Malignant tumors tend to grow quite quickly, and invade into nearby tissues and organs, which can cause damage. The original site where a tumor first develops is called a primary tumor. Malignant tumors may also spread to other parts of the body to form secondary tumors (metastases). These secondary tumors may then grow, invade and damage nearby tissues, and spread again.

 Note: not all cancers form solid tumors. For example, in cancer of the blood cells (leukemia) many abnormal blood cells are made in the bone marrow and circulate in the bloodstream.

How do cancerous (malignant) tumors grow and spread?

Local growth and damage to nearby tissues

Malignant cells multiply quickly. However, to get larger, a tumor has to develop a blood supply to obtain oxygen and nourishment for the new and dividing cells. In fact, a tumor would not grow bigger than the size of a pinhead if it did not also develop a blood supply. Cancer cells make chemicals that stimulate tiny blood vessels to grow around them which branch off from the existing blood vessels. This ability for cancer cells to stimulate blood vessels to grow is called angiogenesis. Malignant cells have the ability to push through or between normal cells. So, as they divide and multiply, malignant cells invade and damage the local surrounding tissue.

Spread to lymph channels and lymph nodes

Some malignant cells may get into local lymph channels. (The body contains a network of lymph channels which drains the fluid called lymph which bathes and surrounds the body's cells.) The lymph channels drain lymph into lymph glands (called lymph nodes). There are many lymph nodes all over the body. A malignant cell may be carried to a lymph node and there it may become trapped. However, it may multiply and develop into a tumor. This is why lymph nodes that are near to a tumor may enlarge and contain cancerous cells.

Spread to other areas of the body

Some malignant cells may get into a local small blood vessel (capillary). They may then get carried in the bloodstream to other parts of the body. The cells may then multiply to form secondary tumors (metastases) in one or more parts of the body. These secondary tumors may then grow, invade and damage nearby tissues, and spread again.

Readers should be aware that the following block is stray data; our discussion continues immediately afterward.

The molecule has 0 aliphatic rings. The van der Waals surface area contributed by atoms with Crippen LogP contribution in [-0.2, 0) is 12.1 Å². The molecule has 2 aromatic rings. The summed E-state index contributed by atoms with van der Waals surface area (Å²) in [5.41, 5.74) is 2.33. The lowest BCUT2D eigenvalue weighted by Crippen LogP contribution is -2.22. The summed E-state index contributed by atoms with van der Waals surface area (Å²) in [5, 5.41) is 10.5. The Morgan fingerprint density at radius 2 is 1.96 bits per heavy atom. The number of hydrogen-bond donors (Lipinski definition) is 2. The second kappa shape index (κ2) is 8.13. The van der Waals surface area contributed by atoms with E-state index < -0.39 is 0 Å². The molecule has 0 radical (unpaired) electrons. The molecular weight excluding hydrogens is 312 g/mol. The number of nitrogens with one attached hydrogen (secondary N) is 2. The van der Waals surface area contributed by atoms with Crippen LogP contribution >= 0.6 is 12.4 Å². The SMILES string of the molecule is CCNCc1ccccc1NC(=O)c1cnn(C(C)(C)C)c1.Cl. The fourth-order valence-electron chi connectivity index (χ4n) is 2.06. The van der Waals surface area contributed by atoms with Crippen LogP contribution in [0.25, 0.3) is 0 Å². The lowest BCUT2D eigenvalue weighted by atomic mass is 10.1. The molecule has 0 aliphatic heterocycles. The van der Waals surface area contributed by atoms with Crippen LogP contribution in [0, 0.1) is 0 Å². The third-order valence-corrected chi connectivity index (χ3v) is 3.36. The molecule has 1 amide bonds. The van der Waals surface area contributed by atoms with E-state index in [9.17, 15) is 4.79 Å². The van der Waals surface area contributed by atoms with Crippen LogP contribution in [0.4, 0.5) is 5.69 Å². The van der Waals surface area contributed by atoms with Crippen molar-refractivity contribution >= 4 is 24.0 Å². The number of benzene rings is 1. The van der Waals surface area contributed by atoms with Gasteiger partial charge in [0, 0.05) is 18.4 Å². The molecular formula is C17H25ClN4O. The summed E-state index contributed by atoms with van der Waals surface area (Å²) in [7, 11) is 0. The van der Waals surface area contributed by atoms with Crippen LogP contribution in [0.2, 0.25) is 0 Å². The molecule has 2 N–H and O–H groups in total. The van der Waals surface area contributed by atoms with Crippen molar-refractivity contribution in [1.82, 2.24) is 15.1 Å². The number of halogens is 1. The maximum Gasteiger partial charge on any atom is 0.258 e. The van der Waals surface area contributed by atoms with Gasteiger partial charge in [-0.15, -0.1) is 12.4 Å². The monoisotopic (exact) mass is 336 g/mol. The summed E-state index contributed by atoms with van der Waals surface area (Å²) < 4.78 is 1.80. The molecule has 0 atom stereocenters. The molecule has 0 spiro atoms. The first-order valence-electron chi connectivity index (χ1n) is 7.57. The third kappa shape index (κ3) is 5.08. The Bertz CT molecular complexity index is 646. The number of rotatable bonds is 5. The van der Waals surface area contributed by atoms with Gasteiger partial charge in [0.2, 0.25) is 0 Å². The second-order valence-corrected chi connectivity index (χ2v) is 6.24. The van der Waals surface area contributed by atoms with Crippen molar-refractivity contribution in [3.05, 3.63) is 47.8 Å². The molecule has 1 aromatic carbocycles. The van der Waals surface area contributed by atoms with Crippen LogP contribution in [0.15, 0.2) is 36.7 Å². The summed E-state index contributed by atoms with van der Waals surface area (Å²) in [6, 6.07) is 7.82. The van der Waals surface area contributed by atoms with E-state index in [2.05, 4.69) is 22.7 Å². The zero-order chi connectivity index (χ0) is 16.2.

Cells that make up benign tumors are different to cancerous (malignant) cells. Cells in benign tumors tend to be quite similar to normal cells. They do not invade local tissues. A benign tumor often grows slowly within a capsule or within normal cells which surround the tumor. A benign tumor tends to look and feel smooth and regular and have a well-defined edge. This is unlike a malignant tumor which may look craggy and irregular, and its edges tend to be mixed up with the nearby normal cells and tissue.

There are more than 100 different types of cancer. Each type is classified by the type of cell the cancer originates from - for example, a breast cell, a lung cell, etc. Each type of cancer generally falls into one of three categories:

  • Carcinomas are cancers that arise from cells which line a body surface, or the lining of a gland - for example, the skin, or the lining of the gut, mouth, cervix, airways, etc.
  • Sarcomas are cancers that arise from cells which make up the connective tissues such as bones or muscles. For example, an osteosarcoma is a cancer of bone tissue.
  • Leukemia's and lymphomas are cancers of cells in bone marrow and lymph glands (lymph nodes). For example, leukemia is a cancer of cells that make white blood cells.